Who are Visitors?
Visitors are persons who are not Canadian citizens or permanent residents of Canada, and are legally authorized to enter Canada to:
- visit Canada on holiday (vacation),
- visit family,
- conduct business, etc.
Visitors are restricted in length of stay and subject to various conditions.
Do I need a Temporary Resident Visa?
Persons who are not Canadian citizens or permanent residents of Canada may require a visa to enter Canada. The requirement for a visa also applies to temporary residents who are transiting in Canada.
If you do not require a visa to enter Canada, you may require an Electronic Travel Authorization (eTA).
What is a Temporary Resident Visa?
A Temporary Resident Visa (TRV), also referred to as a visitor visa, is an official document issued by a Canadian visa office that is placed in your passport to show that you have met the requirements for admission to Canada as a temporary resident (either as a visitor, a student, or a worker).
Important information: You must obtain a Temporary Resident Visa (TRV) before your departure. You cannot obtain one upon arrival in Canada.
What are the requirements you must meet for a TRV?
You must show the officer that you meet the requirements of the Immigration and Refugee Protection Act (IRPA) and the Immigration and Refugee Protection Regulations and that you will be in Canada for a temporary stay.
You must also:
- satisfy an officer that you will leave Canada at the end of your stay,
- show that you have enough money to maintain yourself and your family members in Canada and to return home,
- not intend to work or study in Canada unless authorized to do so,
- be law abiding and have no record of criminal activity,
- not be a risk to the security of Canada,
- provide any additional document requested by the officer to establish your admissibility, and
- be in good health (complete a medical examination if required).
What if I was previously granted permanent resident status?
If you have ever been granted permanent residence or landed immigrant status in Canada, you may still be a permanent resident. We cannot issue you a TRV if you are a permanent resident.
You may instead want to apply for Travel Document (Permanent Resident Abroad). If you meet the requirements for a travel document, you can return to Canada as a permanent resident.
If you no longer want to be a permanent resident, or if you know you do not meet the requirements to keep your permanent resident status, you can voluntarily give up (renounce) your permanent resident status in order to apply for a TRV.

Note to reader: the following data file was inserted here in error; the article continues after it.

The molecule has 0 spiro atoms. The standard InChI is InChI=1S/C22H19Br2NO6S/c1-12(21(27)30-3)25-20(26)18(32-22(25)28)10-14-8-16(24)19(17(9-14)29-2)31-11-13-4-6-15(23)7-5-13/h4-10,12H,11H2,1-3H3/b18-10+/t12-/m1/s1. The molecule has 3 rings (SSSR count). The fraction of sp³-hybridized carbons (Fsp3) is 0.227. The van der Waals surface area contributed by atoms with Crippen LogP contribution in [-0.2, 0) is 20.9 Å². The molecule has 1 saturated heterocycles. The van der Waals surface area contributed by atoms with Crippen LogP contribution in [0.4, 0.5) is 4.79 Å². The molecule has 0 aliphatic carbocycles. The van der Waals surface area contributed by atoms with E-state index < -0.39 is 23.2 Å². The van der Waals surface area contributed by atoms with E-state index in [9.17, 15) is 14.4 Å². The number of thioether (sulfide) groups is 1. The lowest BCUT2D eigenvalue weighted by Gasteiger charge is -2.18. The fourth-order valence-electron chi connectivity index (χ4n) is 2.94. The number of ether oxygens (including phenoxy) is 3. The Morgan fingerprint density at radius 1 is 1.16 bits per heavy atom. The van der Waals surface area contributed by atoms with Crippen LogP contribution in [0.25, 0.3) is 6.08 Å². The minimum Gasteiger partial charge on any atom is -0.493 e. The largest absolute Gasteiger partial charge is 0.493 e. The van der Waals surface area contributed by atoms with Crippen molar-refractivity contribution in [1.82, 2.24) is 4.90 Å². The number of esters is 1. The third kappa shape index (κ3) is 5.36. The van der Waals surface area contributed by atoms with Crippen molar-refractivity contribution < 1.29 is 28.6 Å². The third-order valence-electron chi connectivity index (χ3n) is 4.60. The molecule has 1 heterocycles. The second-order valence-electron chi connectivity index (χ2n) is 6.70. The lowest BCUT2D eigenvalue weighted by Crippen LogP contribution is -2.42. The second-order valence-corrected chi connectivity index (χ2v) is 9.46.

Voluntary Renunciation of PR status applications must be sent in a separate envelope by mail to the visa office.
We recommend that you apply for Voluntary Renunciation of your PR status first, and apply for your TRV once you receive the approval of your Voluntary Renunciation.
Are there medical requirements?
If you plan to visit or study for six months or less:
You usually do not need a medical exam.
If you plan to visit or study for more than six months:
You will need a medical exam.
You may either:
have an upfront medical exam by contacting a Panel Physician; or
wait until your application is reviewed and medical instructions are given to you by the visa office.
When medical results are submitted up front, routine cases benefit from faster processing since we do not have to ask for them at a later date. This is done at your own cost and does not influence the final decision on your application. If you have an upfront medical exam, you must submit proof that you completed the medical exam with your application. Failure to do so may result in processing delays.
Are there biometric requirements?
You and your family members may need to appear in person to have your fingerprints and photograph (biometric information) taken at a biometric collection service point.
All family members who need their fingerprints and photograph taken and who are applying together should go to the same biometric collection service point.
You must not have your biometric fingerprints and photo taken before you submit your application. You can have your biometrics collected:
- after you
submit your application;
pay your application and biometric fees; and
get a biometric instruction letter which will direct you to a list of points of service you may choose from;
- at the same time as you are submitting your application in person at a Visa Application Centre (VAC).
Can I work or study during my stay in Canada?
Visitors are not allowed to work or study in Canada unless they are authorized to do so under the Immigration and Refugee Protection Regulations. In many cases, a work or study permit will be required.
A temporary resident may also take a program of study up to six months duration without having to obtain a study permit.